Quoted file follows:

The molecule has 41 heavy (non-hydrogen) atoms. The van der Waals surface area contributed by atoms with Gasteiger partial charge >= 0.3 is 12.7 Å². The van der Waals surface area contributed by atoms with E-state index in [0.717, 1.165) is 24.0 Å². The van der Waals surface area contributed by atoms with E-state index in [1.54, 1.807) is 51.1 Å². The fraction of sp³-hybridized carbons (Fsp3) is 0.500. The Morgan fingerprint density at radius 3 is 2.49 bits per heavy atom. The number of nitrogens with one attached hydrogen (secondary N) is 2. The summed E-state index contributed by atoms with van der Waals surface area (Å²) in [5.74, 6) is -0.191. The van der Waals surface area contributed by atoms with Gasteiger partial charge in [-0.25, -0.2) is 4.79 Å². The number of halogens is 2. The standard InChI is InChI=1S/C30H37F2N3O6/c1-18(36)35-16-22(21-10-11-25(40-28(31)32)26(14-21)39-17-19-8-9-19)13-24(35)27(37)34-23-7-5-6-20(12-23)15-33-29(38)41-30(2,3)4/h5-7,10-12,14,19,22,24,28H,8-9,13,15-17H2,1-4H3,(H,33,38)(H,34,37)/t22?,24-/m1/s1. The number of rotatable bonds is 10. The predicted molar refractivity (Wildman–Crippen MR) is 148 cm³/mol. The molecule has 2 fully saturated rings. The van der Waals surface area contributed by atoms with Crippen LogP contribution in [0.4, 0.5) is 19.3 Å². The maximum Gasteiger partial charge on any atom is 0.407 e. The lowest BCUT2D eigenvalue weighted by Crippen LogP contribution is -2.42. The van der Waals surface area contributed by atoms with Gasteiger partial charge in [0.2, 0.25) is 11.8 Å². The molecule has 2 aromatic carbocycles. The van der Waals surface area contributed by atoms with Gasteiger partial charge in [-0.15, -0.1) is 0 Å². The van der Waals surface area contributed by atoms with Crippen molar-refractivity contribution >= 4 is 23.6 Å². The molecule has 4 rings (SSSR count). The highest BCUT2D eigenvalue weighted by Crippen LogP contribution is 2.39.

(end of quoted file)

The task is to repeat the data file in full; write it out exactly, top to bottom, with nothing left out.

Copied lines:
The molecule has 41 heavy (non-hydrogen) atoms. The van der Waals surface area contributed by atoms with Gasteiger partial charge >= 0.3 is 12.7 Å². The van der Waals surface area contributed by atoms with E-state index in [0.717, 1.165) is 24.0 Å². The van der Waals surface area contributed by atoms with E-state index in [1.54, 1.807) is 51.1 Å². The fraction of sp³-hybridized carbons (Fsp3) is 0.500. The Morgan fingerprint density at radius 3 is 2.49 bits per heavy atom. The number of nitrogens with one attached hydrogen (secondary N) is 2. The summed E-state index contributed by atoms with van der Waals surface area (Å²) in [5.74, 6) is -0.191. The van der Waals surface area contributed by atoms with Gasteiger partial charge in [-0.25, -0.2) is 4.79 Å². The number of halogens is 2. The standard InChI is InChI=1S/C30H37F2N3O6/c1-18(36)35-16-22(21-10-11-25(40-28(31)32)26(14-21)39-17-19-8-9-19)13-24(35)27(37)34-23-7-5-6-20(12-23)15-33-29(38)41-30(2,3)4/h5-7,10-12,14,19,22,24,28H,8-9,13,15-17H2,1-4H3,(H,33,38)(H,34,37)/t22?,24-/m1/s1. The number of rotatable bonds is 10. The predicted molar refractivity (Wildman–Crippen MR) is 148 cm³/mol. The molecule has 2 fully saturated rings. The van der Waals surface area contributed by atoms with Crippen LogP contribution in [0.4, 0.5) is 19.3 Å². The maximum Gasteiger partial charge on any atom is 0.407 e. The lowest BCUT2D eigenvalue weighted by Crippen LogP contribution is -2.42. The van der Waals surface area contributed by atoms with Gasteiger partial charge in [0.2, 0.25) is 11.8 Å². The molecule has 2 aromatic carbocycles. The van der Waals surface area contributed by atoms with Gasteiger partial charge in [-0.15, -0.1) is 0 Å². The van der Waals surface area contributed by atoms with Crippen molar-refractivity contribution >= 4 is 23.6 Å². The molecule has 4 rings (SSSR count). The highest BCUT2D eigenvalue weighted by Crippen LogP contribution is 2.39.